Why Your Testimony Should Not Be About You

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I want to hear your personal testimony. I do. Honestly. I want to hear how God moved in
your life and called you to follow Jesus, how you accepted, how you converted, how you now
walk in the light. And yours too. And yours. And you, over there sipping the latte. And you in
the back of the class. And you with the weird hair. And you with the six kids reading this at
baseball practice and dance recitals. I want to hear them all.

But here’s the thing. Our culture has turned testimony into commodity. And I’m using
‘testimony’ in the non-Jesus sense here, because everybody’s got something to say, for good
or ill. Everyone’s waving a flag for something. Everyone thinks their story, their post, their reel,
their testimony is worth listening to. Ripped shirtless guy trying to get you to understand your
body type? Yep. How the Libs are destroying America? Yep. How the police are the problem?
Yep. Soap that smells like whiskey barrels and John Hamm. Yep. That latest POV hashtag
trend. Yep. All the things. All of them. The Testimonies. Never. End. And from where I sit, there’s
an awful lot of treble and not much bass.

In very real sense, there are too many chefs in the kitchen of content. The Platforms
have democratized the voices, which sounds good, and it probably is, but consider two points.
First, every voice is vying for the viral. That affects the telling. Even we, altruistic and pastoral-
minded as we are, post something and check it an hour later secretly hoping to see “10.3
million views.” But alas, we can’t all be Dude Perfect. How crushing would it be, then, to tell
the world how Jesus changed our lives, for a mere 14 likes and 2 hearts. Oy. #sadface

Second—and this will be hard to hear—to the world at large, the truth of your Jesus
testimony is 100% subjective. That’s how Jesus spoke to you after all. But that’s not for me, it
is all too easy to dismiss. For better or worse, your story has the most value to you. And in that
milieu, it is so easy for your Jesus story can get diluted at best, ignored at worst. This is tragic,
but it’s where we are. I hate to break it to you, but sharing your personal testimony won’t
convert anyone—not anymore—not when you post it in the same place where your dessert
pics, high-angle selfies, and savage satirical headlines reside. There was a time when you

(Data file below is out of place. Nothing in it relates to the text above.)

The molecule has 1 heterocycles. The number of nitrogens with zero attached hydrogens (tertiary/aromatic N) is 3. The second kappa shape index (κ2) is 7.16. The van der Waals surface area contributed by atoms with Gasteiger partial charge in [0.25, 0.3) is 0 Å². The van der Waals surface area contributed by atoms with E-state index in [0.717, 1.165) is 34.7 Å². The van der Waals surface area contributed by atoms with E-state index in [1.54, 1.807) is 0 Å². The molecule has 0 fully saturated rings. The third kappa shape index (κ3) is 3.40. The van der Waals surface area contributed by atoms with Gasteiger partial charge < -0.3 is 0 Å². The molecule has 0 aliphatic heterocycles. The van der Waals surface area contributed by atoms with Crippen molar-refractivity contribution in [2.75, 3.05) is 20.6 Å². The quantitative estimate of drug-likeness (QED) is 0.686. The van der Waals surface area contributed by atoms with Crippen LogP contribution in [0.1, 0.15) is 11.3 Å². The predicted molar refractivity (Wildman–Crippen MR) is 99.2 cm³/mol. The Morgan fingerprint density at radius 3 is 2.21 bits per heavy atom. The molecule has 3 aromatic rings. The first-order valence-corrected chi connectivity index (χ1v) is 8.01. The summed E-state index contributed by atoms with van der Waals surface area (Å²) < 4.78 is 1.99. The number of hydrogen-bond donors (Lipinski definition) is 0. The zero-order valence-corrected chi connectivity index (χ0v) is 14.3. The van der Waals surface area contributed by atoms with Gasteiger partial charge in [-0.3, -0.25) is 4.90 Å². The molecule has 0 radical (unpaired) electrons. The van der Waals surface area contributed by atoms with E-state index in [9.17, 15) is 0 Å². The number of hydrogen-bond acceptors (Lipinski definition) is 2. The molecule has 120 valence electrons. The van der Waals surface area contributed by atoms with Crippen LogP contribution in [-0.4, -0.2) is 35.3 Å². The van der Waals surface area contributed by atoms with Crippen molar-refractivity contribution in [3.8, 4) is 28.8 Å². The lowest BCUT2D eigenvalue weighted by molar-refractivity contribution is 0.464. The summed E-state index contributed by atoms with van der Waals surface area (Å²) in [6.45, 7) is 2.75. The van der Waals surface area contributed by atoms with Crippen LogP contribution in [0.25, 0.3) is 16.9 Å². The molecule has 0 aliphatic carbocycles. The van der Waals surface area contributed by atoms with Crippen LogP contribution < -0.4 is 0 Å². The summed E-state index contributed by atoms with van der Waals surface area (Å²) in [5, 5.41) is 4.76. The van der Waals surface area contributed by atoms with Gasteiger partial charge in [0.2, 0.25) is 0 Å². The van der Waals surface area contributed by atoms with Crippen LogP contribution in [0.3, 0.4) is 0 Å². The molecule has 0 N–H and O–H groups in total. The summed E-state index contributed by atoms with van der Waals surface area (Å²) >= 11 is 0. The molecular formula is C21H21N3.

could share your story and it would lead people to Jesus, back when the world had fewer
pixels. Now? Not a chance. There’s too many other stories competing for attention.

Now, at this point, I should say that your story is valuable, and is worth telling, and can
still help people get to Jesus, but the context should be one-on-one conversations, not from a
stage or in print. Indeed, most conversations about faith pack their real wallop when shared in
small quiet rooms with people who’ve recently begun to trust you. Your ethos, not your
‘followers,’ earn you the hearing. Even then, your story should be the prologue, not the real
prose.

I don’t want—and I don’t think you do either—for our Jesus testimonies to become our
brand, because that makes the power rest in how well you can present the story. But the
power of Jesus is not in how well you can tell it. The power of Jesus is that the tomb was
empty. Period. Which brings me to Acts 4:33.

“With great power the apostles continued to testify to the resurrection of the
Lord Jesus. And God’s grace was so powerfully at work in them all”

The apostles, who by all accounts had some of the most provocative, amazing,
subversive, world-changing lives in history, didn’t start with how God moved in their lives
because they understood there was a far greater story by comparison. No, they started with
exactly this: the Man Who Left the Tomb. The empty tomb is not subjective. It is fact. It is not
opinion. Easter morning was not just someone’s “experience.” It is fact. It doesn’t need your
feedback. The resurrection is a fact. Death was beaten. Fact. Beyond beaten. Humiliated. Fact.
The apostles, filled with the Holy Spirit I might add, started with the fact of the resurrection
because there is no denying it on the basis of subjectivity. Eyewitness accounts are the most
convincing for a reason. Multiple eyewitnesses even more so. Jesus was dead. Until he wasn’t.
And that. Changes. Everything.

I believe that tomb was empty. I believe there is power in the cross but the cross is not
the full story. I believe in the resurrected and enthroned Jesus Christ. He is alive, and he LOVES
beating death. Then. Now. Forever.

Do you know some death? Do you have some death encroaching? How about the
people you know? Or the people you’ll soon meet? I’ll bet they do. I’ll bet a good chunk of
them spend their hours in pixel land to take their mind off the pale horse and its rider galloping
ever forth. But the good news—the GOOD NEWS—is that death does not have the final say.
Perhaps before anything else, this is the testimony our world needs to hear. Perhaps the
Kingdom would be served better if we took our eyes of ourselves and our testimonies and told
instead of the man upon whom death could have no hold. As an already-Christian, I need to
hear that sermon more than I need to hear how Jesus spoke to you. And I’m guessing the not-
yet Christians might be open to that too.

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